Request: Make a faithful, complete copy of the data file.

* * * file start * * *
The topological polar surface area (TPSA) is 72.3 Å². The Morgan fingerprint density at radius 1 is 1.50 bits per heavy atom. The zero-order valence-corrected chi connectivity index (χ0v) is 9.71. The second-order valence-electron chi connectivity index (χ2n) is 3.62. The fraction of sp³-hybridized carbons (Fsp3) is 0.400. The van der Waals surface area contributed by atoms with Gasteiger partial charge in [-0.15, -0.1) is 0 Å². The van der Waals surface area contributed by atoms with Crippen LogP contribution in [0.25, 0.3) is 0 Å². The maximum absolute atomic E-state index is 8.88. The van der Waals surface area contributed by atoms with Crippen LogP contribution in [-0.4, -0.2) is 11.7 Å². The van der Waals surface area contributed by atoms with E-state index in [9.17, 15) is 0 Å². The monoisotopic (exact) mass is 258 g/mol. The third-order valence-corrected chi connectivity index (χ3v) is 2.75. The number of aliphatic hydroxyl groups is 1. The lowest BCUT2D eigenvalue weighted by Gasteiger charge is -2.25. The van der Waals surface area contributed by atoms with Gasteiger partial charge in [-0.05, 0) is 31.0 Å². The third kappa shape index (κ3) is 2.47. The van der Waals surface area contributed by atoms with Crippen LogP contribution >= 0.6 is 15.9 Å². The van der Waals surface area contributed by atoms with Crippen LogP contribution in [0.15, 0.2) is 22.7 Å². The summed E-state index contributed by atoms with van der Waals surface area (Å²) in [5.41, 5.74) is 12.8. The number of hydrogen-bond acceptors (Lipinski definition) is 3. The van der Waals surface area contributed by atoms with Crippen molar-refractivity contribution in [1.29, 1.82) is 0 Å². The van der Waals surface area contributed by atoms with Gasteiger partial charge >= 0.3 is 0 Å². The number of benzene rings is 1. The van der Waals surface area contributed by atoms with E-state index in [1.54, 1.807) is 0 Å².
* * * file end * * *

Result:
The topological polar surface area (TPSA) is 72.3 Å². The Morgan fingerprint density at radius 1 is 1.50 bits per heavy atom. The zero-order valence-corrected chi connectivity index (χ0v) is 9.71. The second-order valence-electron chi connectivity index (χ2n) is 3.62. The fraction of sp³-hybridized carbons (Fsp3) is 0.400. The van der Waals surface area contributed by atoms with Gasteiger partial charge in [-0.15, -0.1) is 0 Å². The van der Waals surface area contributed by atoms with Crippen LogP contribution in [0.25, 0.3) is 0 Å². The maximum absolute atomic E-state index is 8.88. The van der Waals surface area contributed by atoms with Crippen LogP contribution in [-0.4, -0.2) is 11.7 Å². The van der Waals surface area contributed by atoms with E-state index in [9.17, 15) is 0 Å². The monoisotopic (exact) mass is 258 g/mol. The third-order valence-corrected chi connectivity index (χ3v) is 2.75. The number of aliphatic hydroxyl groups is 1. The lowest BCUT2D eigenvalue weighted by Gasteiger charge is -2.25. The van der Waals surface area contributed by atoms with Gasteiger partial charge in [-0.05, 0) is 31.0 Å². The third kappa shape index (κ3) is 2.47. The van der Waals surface area contributed by atoms with Crippen LogP contribution >= 0.6 is 15.9 Å². The van der Waals surface area contributed by atoms with Crippen LogP contribution in [0.15, 0.2) is 22.7 Å². The summed E-state index contributed by atoms with van der Waals surface area (Å²) in [5.41, 5.74) is 12.8. The number of hydrogen-bond acceptors (Lipinski definition) is 3. The van der Waals surface area contributed by atoms with Crippen molar-refractivity contribution in [1.29, 1.82) is 0 Å². The van der Waals surface area contributed by atoms with Gasteiger partial charge >= 0.3 is 0 Å². The number of benzene rings is 1. The van der Waals surface area contributed by atoms with E-state index in [1.54, 1.807) is 0 Å².